One mailer circulated in North Las Vegas (an area with lots of underwater homeowners) accused the private firm contracted to manage the Richmond program of “hatch[ing] a plan to make millions of dollars by foreclosing on homeowners who are current on their payments.” (NY Times, 7/30/13 B2) This is completely false, of course. It is true the management company will make profit from the activity --- but homeowners who owe more on their house than it is worth (even those current on payments) will see their payments reduced from the re-financed mortgage they will be offered by the city. They will not be foreclosed on.
In a situation such as the present, where many homeowners are under water (the term for owing more than a home is worth) principal write-downs are actually the best method of preserving value in homes. It avoids the costs of foreclosure and the collateral damage to neighborhoods. Congress twice considered a law giving bankruptcy courts the power to “cram down” the value of existing mortgages to more accurately reflect the value of homes but those efforts failed. Only about 1 percent of all underwater mortgages have been written down since 2007. For details see the interesting article by Cornell University Law Professor Robert Hockett, “Paying Paul And Robbing no One: An Eminent Domain Solution for Underwater Mortgage Debt” http://www.newyorkfed.org/research/current_issues/ci19-5.pdf
Because the banking and real estate industry is so opposed to these ideas, it is important to recall what caused the housing bubble in the first place. The Times article mentioned that “Many of the communities considering eminent domain were targeted by lenders who steered minority families eligible for conventional mortgages into loans with higher interest rates and ballooning payments.” (P. B2) Among cities considering following Richmond’s lead are Irvington, NJ, Law Vegas, NV, and El Conte, CA. Unfortunately, San Bernardino County in California was scared off by the threat of a lawsuit.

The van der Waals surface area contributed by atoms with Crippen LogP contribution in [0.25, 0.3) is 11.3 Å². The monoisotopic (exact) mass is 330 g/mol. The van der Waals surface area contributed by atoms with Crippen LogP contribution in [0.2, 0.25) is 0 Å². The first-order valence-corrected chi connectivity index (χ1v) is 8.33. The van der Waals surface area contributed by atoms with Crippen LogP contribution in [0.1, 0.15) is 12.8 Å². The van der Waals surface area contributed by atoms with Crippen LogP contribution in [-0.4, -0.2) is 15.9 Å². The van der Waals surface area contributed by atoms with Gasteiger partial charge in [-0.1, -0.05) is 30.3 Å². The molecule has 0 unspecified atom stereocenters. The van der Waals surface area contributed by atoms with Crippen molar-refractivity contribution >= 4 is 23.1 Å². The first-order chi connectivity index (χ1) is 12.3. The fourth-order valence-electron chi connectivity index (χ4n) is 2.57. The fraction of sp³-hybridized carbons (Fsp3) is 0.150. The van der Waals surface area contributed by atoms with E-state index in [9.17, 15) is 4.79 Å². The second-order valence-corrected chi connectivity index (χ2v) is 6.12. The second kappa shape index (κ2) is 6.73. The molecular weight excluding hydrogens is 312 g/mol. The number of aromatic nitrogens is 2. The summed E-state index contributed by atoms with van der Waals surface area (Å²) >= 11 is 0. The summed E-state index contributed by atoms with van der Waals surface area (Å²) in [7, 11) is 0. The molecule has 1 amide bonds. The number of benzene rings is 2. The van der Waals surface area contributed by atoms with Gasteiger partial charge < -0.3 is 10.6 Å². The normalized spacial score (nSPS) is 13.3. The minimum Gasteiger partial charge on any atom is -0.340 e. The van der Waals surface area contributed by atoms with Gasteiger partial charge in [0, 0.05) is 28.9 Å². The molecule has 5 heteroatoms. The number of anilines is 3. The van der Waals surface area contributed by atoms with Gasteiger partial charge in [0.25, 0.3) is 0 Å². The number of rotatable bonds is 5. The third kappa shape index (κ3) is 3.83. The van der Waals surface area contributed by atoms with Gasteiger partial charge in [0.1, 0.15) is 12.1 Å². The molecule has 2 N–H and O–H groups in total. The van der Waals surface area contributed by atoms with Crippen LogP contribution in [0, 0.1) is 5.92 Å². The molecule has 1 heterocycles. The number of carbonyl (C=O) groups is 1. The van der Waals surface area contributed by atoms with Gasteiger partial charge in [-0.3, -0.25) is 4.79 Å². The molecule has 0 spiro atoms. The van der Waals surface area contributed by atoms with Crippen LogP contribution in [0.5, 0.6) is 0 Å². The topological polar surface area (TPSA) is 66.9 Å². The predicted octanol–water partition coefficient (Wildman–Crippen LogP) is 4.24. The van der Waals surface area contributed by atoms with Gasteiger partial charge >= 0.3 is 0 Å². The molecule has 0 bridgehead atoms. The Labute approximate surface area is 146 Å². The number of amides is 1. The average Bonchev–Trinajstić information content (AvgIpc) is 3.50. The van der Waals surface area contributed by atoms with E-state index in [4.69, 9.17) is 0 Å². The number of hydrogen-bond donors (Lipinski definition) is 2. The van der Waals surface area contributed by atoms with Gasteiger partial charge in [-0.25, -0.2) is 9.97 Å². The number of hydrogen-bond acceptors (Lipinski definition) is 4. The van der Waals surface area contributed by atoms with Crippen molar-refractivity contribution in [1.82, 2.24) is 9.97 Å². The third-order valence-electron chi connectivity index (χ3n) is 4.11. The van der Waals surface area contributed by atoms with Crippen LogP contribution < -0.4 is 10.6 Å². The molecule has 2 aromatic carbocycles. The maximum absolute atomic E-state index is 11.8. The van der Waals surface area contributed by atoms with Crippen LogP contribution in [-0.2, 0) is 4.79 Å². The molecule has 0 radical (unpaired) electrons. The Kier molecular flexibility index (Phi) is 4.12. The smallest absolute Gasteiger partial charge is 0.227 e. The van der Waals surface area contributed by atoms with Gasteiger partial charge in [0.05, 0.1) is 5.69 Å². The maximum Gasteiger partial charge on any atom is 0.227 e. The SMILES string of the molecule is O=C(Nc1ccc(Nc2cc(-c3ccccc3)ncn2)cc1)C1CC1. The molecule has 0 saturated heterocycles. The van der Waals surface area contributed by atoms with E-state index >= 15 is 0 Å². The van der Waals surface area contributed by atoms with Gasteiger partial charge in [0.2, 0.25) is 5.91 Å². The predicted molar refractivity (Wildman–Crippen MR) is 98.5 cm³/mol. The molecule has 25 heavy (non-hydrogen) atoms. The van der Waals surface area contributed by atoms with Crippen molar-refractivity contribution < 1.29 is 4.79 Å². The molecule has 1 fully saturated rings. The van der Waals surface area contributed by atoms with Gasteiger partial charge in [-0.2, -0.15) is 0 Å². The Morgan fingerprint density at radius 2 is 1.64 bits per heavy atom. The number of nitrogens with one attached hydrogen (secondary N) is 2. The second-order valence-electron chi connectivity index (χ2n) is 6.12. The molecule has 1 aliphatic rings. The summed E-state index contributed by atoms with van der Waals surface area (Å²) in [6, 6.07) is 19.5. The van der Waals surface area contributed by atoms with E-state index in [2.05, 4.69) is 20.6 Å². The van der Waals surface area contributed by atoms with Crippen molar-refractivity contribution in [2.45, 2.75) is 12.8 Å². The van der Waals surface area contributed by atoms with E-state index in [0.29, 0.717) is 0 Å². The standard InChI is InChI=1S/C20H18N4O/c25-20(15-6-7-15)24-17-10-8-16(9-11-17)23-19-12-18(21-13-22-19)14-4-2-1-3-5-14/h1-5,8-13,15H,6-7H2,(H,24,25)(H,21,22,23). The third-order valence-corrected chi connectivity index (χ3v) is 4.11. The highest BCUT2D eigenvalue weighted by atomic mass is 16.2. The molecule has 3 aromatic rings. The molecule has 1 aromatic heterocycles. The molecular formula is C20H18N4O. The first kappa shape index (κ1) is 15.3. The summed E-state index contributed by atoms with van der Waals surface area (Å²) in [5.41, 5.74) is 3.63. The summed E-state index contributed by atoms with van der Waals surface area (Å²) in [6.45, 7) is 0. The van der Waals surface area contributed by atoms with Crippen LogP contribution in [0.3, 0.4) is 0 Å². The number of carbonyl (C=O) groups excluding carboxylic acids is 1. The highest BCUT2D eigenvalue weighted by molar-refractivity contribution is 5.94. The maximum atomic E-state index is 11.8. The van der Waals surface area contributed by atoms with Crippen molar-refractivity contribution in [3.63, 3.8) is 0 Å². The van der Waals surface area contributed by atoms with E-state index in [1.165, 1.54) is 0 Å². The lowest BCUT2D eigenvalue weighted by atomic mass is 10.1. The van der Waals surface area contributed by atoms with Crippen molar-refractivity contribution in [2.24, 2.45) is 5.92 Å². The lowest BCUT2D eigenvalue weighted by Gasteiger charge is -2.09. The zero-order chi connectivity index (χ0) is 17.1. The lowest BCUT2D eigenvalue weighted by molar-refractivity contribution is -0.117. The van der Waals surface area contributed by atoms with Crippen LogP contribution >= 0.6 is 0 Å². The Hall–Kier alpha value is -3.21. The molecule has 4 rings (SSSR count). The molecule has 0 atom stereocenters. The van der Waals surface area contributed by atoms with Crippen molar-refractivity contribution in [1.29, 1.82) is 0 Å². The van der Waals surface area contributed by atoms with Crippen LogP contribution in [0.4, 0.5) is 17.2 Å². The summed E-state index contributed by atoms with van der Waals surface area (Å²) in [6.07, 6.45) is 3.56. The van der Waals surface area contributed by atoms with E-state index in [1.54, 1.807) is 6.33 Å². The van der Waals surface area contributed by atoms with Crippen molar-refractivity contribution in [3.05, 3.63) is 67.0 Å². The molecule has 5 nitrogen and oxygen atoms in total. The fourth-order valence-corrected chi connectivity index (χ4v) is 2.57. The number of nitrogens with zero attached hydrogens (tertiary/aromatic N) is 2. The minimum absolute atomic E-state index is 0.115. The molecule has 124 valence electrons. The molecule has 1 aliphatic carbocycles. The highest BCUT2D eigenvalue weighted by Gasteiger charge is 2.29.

The housing bubble was fueled not just by general “irrational exuberance” but by predatory lending practices. The mortgage market changed from one where banks would issue mortgages and hold them to maturity to one where banks and other institutions would originate the loans, slicing and dicing them into packages, and then sell them off after collecting the fees. Instead of “lend and hold” the mortgage market became one of “originate and sell.” These packages combined many low quality loans which “convinced” the rating agencies that the new bundles deserved triple A ratings. Allegedly this was because of the so-called “law of large numbers” – the larger the number of instruments in a bundle, the less likelihood would there be that the “bad apples” in the bundle would corrupt the entire “barrel.” Of course we now know that the rating agencies were bought off and didn’t really do any “due diligence” on those new-fangled instruments. With 20-20 hindsight it’s amazing that any of these fancy bundles of low quality loans could have been combined into Triple A instruments.
Richmond and every other entity that tries this creative solution deserve our wholehearted support. Let’s finally make the financial industry pay for at least some of the damage they did before the 2008 crash. Let’s bail out homeowners for a change.
Michael Meeropol is visiting professor of Economics at John Jay College of Criminal Justice of the City University of New York. He is the author of Surrender, How the Clinton Administration Completed the Reagan Revolution.